Nietzsche and Buddhism

This post presents Benjamin Elman‘s views on the relationship between the German philosopher Friedrich Nietzsche (1844-1900) and Buddhism. Elman holds that a thorough understanding of Nietsche’s philosophy must attend closely to Buddhist teachings. He goes as far as to say that, “Buddhism lies at the center of any attempt to understand Nietzsche’s thought in its entirety.” Citing Guy Welbon, Elman suggests that we consider a direct correspondence between, for instance, eternal recurrence and samsara, and Zarathustra and the bodhisattva-ideal. In short, Elman holds that there “is sufficient evidence to indicate that Nietzsche’s presentations do witness Buddhist influences.”

Who knows? My interest is in Nietzsche’s and Gotama’s (i.e., the Buddha’s) positions vis a vis nihilism. Both Gotama and Nietzsche were, as Elman writes, intent on understanding “the structure and meaning of the human condition,” In their pursuit, both, I think, found themselves at the precipice of nihilism. Nietzsche, of course, retreated to his stone sanctuary of eternal recurrence, stretched his legs, and was heard from no more. Gotama, I am arguing elsewhere (in a paper called “Meditation as Organon of Dissolution”), did not retreat from nihilism, but rather disguised it for political and financial reasons. Or perhaps that was the work of his canonical editors? More on that later.

Elman is currently professor of philosophy at Princeton University. Although the present article is nearly thirty years old, the issues raised by Elman are still important for anyone giving thought to Buddhism in the 21st century West. And by the way, from a Speculative Non-Buddhist perspective–with its insistence on non-decision, debilitation of postulates, cancellation of warrant, and muting of Buddhism’s vibrato– the question of Gotama’s nihilism is far from answered.  Here is Elman’s article. (Glenn Wallis)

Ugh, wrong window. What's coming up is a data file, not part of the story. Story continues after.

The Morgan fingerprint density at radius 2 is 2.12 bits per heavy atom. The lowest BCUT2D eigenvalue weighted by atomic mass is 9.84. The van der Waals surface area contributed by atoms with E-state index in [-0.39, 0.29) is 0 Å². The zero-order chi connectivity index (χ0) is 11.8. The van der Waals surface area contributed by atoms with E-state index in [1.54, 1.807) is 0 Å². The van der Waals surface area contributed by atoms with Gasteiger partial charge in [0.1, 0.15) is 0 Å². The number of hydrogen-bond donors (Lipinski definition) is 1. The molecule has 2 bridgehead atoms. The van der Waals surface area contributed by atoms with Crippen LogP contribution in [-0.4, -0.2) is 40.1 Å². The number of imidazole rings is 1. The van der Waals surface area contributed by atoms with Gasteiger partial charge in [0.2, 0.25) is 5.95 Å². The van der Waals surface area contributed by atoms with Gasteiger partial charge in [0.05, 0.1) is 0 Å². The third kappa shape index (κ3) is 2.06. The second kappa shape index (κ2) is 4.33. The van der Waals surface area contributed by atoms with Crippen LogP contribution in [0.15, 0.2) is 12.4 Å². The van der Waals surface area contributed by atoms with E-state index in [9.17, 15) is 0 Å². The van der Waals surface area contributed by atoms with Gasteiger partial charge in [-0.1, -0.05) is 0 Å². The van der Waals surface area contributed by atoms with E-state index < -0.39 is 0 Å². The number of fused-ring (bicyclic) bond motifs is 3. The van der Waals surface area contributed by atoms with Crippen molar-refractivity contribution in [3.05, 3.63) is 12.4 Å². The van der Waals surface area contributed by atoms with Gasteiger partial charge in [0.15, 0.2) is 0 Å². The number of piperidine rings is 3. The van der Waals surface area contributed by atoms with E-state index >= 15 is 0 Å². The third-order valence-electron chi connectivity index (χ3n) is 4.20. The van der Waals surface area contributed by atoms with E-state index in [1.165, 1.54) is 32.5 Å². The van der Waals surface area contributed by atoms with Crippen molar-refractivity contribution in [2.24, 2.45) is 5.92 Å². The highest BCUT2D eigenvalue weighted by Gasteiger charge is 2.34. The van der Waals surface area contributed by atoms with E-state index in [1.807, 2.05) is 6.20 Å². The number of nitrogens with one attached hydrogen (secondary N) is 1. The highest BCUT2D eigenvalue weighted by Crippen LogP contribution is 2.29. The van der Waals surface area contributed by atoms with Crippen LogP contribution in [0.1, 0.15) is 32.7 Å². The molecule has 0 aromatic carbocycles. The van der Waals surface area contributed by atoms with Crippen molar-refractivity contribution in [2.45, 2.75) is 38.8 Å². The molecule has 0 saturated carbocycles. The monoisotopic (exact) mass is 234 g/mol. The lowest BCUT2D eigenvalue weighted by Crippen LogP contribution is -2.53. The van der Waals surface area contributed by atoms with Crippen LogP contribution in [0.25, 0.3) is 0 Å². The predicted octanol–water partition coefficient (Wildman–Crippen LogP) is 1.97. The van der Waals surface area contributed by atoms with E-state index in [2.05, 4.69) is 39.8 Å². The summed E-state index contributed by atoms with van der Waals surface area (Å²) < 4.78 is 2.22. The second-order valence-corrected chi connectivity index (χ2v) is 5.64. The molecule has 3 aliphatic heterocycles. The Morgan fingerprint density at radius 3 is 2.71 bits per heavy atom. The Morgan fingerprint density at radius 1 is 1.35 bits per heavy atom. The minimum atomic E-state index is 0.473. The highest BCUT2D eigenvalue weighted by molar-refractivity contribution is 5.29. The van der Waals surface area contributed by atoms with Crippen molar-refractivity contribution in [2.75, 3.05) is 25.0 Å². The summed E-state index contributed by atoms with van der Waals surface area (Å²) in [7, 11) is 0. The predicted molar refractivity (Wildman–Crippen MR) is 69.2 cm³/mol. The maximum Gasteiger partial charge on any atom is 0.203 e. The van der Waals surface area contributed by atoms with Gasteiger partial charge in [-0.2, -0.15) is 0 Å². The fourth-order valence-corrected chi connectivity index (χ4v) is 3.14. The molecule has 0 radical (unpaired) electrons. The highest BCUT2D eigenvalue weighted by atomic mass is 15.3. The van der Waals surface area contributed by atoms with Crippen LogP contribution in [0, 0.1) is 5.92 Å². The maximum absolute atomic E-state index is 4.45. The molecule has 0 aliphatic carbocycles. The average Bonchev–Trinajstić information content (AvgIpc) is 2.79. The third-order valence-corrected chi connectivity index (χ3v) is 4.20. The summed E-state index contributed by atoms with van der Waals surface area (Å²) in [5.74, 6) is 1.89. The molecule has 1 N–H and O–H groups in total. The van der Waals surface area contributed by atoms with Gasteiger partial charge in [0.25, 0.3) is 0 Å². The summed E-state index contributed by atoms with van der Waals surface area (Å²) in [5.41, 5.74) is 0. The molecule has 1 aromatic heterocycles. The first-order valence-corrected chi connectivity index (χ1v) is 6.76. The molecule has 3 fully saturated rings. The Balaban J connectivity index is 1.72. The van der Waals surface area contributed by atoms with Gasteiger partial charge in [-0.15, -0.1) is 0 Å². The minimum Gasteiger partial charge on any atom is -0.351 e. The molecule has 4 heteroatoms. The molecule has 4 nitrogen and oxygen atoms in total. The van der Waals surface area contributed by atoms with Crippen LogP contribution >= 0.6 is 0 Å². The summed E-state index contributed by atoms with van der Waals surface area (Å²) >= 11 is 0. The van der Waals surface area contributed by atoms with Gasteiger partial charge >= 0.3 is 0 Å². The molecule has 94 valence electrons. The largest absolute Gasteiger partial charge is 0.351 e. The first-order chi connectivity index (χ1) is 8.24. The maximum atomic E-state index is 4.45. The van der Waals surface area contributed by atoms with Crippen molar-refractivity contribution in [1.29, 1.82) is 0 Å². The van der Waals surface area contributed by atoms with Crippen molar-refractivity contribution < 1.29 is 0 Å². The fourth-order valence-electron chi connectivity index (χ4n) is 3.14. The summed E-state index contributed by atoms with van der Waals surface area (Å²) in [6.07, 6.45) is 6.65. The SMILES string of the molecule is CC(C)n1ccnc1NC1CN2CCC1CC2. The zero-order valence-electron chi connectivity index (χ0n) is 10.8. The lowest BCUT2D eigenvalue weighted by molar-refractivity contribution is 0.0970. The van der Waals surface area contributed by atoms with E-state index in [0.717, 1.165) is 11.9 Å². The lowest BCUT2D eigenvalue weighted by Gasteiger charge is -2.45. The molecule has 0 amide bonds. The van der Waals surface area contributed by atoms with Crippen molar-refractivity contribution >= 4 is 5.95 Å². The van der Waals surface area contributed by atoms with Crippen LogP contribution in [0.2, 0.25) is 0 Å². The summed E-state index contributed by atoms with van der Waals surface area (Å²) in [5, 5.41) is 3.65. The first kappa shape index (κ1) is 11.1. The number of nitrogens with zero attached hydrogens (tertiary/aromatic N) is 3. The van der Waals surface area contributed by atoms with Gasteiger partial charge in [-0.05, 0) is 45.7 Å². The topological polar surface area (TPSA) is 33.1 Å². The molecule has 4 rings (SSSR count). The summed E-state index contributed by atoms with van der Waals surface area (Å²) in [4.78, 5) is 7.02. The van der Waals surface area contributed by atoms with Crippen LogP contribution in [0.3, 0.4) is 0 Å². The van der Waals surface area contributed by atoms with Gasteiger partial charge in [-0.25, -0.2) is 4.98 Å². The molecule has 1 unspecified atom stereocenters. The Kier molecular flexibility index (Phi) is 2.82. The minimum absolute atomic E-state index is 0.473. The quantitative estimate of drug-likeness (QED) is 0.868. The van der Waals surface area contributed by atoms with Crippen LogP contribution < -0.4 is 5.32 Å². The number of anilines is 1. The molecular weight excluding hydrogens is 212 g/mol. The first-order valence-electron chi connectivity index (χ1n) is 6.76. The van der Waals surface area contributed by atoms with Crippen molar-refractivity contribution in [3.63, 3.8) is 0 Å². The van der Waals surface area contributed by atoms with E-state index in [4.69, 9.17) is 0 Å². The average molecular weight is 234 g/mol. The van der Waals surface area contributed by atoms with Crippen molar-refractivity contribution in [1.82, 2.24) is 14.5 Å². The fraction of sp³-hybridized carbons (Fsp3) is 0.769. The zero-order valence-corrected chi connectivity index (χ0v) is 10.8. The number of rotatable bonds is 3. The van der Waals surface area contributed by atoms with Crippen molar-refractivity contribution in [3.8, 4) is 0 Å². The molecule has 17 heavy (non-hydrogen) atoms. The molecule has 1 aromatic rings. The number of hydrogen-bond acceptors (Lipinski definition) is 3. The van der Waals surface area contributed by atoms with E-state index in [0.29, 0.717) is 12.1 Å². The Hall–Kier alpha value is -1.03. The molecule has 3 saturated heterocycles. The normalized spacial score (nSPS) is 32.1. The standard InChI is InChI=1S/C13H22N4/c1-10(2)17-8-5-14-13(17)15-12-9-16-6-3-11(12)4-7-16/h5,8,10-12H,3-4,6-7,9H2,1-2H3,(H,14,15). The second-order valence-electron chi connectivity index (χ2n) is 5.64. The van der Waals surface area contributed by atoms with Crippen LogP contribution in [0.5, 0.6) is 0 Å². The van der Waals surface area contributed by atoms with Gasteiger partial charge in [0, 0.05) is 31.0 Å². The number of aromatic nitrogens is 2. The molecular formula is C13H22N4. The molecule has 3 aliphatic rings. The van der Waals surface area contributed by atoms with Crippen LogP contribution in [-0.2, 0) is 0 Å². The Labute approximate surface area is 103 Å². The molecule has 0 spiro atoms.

Benjamin A. Elman

(Journal of the History of Ideas Vol. 44, no. 4 (Oct.-Dec. 1983), pp. 681-686)

In India our religions will never take root. The ancient wisdom of the human race will not be displaced by what happened in Galilee. On the contrary, Indian philosophy streams back to Europe, and will produce a fundamental change in our knowledge and thought. (Schopenhauer, World as Will and Representation, IV/63)

My aim in this article is to discuss and analyze the role Buddhism played in the thought and writings of Friedrich Nietzsche (1844-1900). One of the most persistent twentieth-century debates concerning Nietzsche’s philosophy is over the question of whether or not Nietzsche was a nihilist. Western commentators have seen this as one of the keys to understanding “what Nietzsche means. Given the problems inherent in any attempt to understand Nietzsche’s thought–e.g., Karl Jaspers points out, “All statements seem to be annulled by other statements. Self-contradiction is the fundamental ingredient in Nietzsche’s thought. For nearly every single one of Nietzsche’s judgments, one can also find an opposite-it seems to me that an analysis of Nietzsche’s understanding of Buddhism and an inquiry into the frequently heard claims that Buddhism itself is guilty of nihilism cannot help but shed light on the place of nihilism in Nietzsche’s philosophy.

Open doc to continue–click on title: Nietzsche and Buddhism

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